Meehl’s 1990 article above tries to reply to this one.
Dar, R. (1987). Another look at Meehl, Lakatos, and the scientific practices of psychologists. American Psychologist, 42(2), 145–151. doi:10.1037/0003-066x.42.2.145
A retort to Serlin and Lapsley. Contains several points:
Yes, perhaps scientists aren’t strictly falsificationist: if a theory in physics does very well but misses the mark slightly in an experiment, we’d still be happy. But if the same happens for a theory in psychology, it should be in bad shape – the test in psychology is much less stringent, so failure is proportionally worse.
This seems to miss the question of inadequate statistical power: most tests in psychology can be expected to fail (assuming they don’t indulge in HARKing) from poor sample sizes.
Yes, theories have a “protective belt” of auxiliary hypotheses. But in physics these tend to be widely accepted – the working of a measurement apparatus, for example, is easily understood and accepted by other physicists. The same does not hold for interventions and constructs in psychology: regardless of the results of an experiment, we can probably devise numerous alternative hypotheses that could explain it.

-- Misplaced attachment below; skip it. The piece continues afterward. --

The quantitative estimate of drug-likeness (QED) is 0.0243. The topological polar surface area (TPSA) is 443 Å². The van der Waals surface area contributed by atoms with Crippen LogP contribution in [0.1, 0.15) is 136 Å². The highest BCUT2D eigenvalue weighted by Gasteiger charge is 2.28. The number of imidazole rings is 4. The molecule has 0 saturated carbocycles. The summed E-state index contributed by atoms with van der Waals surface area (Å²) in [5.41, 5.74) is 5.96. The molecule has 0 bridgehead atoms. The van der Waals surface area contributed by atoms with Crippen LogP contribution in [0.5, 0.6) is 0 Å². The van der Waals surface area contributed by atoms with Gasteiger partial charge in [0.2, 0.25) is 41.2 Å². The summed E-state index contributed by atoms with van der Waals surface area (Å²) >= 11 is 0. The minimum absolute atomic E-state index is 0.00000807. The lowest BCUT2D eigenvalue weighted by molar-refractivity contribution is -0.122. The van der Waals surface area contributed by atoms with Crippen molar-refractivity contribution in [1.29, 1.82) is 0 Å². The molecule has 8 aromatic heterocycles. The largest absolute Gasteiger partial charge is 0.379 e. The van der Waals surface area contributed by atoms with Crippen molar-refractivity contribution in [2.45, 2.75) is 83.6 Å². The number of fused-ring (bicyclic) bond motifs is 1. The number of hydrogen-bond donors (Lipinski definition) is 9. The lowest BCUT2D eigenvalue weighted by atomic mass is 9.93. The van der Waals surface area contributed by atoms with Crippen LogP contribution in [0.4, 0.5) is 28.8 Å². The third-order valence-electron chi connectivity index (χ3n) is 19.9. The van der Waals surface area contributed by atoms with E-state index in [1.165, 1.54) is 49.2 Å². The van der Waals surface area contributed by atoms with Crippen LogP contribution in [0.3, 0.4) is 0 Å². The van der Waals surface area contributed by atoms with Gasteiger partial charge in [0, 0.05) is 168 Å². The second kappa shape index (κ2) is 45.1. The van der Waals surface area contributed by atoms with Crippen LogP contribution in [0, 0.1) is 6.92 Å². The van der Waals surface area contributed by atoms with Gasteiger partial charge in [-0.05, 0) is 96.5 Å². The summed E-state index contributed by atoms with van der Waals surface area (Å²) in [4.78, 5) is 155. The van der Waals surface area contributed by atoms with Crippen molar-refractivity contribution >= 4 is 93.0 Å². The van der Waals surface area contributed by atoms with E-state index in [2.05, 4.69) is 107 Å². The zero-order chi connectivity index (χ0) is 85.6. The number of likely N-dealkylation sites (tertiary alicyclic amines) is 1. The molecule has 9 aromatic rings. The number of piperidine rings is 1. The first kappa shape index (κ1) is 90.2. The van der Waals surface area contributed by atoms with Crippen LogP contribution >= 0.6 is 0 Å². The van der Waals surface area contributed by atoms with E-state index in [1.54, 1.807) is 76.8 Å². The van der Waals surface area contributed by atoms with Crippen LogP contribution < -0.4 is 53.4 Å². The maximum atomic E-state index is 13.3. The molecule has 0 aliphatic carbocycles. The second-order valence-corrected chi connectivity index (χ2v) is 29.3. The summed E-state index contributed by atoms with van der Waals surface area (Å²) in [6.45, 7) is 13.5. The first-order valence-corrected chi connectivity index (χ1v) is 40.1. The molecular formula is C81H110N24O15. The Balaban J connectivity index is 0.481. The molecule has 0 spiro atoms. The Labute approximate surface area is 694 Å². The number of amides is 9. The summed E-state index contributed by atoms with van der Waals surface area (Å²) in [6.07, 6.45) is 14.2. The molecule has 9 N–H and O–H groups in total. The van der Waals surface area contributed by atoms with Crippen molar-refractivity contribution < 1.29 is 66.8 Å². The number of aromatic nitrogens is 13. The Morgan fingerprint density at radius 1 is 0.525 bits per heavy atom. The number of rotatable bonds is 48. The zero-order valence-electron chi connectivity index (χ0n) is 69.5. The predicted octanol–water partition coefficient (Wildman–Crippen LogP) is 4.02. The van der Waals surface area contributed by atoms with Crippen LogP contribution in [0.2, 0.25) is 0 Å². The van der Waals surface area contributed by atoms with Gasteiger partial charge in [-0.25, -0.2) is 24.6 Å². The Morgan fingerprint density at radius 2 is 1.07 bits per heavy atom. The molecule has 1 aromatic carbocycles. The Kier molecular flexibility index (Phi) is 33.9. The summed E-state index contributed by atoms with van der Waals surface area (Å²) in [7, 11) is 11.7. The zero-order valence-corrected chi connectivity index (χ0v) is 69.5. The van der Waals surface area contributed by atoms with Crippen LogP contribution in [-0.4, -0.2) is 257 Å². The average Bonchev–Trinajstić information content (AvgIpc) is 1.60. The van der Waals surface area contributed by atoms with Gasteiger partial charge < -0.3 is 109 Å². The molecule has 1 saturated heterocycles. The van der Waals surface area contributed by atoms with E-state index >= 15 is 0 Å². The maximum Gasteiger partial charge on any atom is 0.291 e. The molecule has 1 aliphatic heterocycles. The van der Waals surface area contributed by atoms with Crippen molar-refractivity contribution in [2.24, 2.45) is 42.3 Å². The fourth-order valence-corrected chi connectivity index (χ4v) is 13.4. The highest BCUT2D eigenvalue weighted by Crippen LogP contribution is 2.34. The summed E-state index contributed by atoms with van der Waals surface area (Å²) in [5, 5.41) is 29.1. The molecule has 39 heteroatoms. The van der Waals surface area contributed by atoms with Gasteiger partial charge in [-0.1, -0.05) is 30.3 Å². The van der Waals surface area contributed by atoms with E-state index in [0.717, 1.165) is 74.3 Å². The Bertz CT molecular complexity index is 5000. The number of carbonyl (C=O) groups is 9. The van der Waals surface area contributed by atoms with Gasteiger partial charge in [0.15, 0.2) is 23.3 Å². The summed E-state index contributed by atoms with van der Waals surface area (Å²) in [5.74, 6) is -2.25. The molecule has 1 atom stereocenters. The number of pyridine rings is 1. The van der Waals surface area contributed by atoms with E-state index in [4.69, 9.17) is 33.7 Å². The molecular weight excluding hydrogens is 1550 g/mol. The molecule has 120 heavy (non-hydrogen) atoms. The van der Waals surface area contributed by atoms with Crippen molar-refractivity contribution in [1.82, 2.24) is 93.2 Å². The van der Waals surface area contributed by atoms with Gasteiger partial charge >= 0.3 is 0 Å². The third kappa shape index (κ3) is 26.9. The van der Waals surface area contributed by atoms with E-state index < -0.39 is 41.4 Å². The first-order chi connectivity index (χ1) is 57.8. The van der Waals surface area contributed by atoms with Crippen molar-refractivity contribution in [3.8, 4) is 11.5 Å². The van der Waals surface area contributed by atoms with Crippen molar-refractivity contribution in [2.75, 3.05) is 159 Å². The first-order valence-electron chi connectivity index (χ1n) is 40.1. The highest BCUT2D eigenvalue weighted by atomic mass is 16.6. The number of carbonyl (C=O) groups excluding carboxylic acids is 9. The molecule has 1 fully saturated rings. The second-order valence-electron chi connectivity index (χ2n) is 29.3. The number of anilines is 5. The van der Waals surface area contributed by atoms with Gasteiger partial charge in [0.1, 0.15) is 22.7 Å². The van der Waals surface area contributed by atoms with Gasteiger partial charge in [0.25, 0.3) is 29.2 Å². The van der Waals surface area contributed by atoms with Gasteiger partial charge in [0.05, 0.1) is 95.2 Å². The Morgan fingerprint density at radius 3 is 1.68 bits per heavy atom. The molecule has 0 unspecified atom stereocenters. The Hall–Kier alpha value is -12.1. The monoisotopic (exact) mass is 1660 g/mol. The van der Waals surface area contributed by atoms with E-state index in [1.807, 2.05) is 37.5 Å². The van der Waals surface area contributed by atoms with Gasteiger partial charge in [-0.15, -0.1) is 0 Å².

“How can a theory be compelling if it is not, at least in some respects, unique in its ability to account for some experimental results? When it is so easy to come up with competing explanations for successful predictions and with ad hoc explanations for failing ones, why should the theory be taken seriously?”
If researchers built better theories and tested them more rigorously, a lot of the statistical machinery would not be necessary.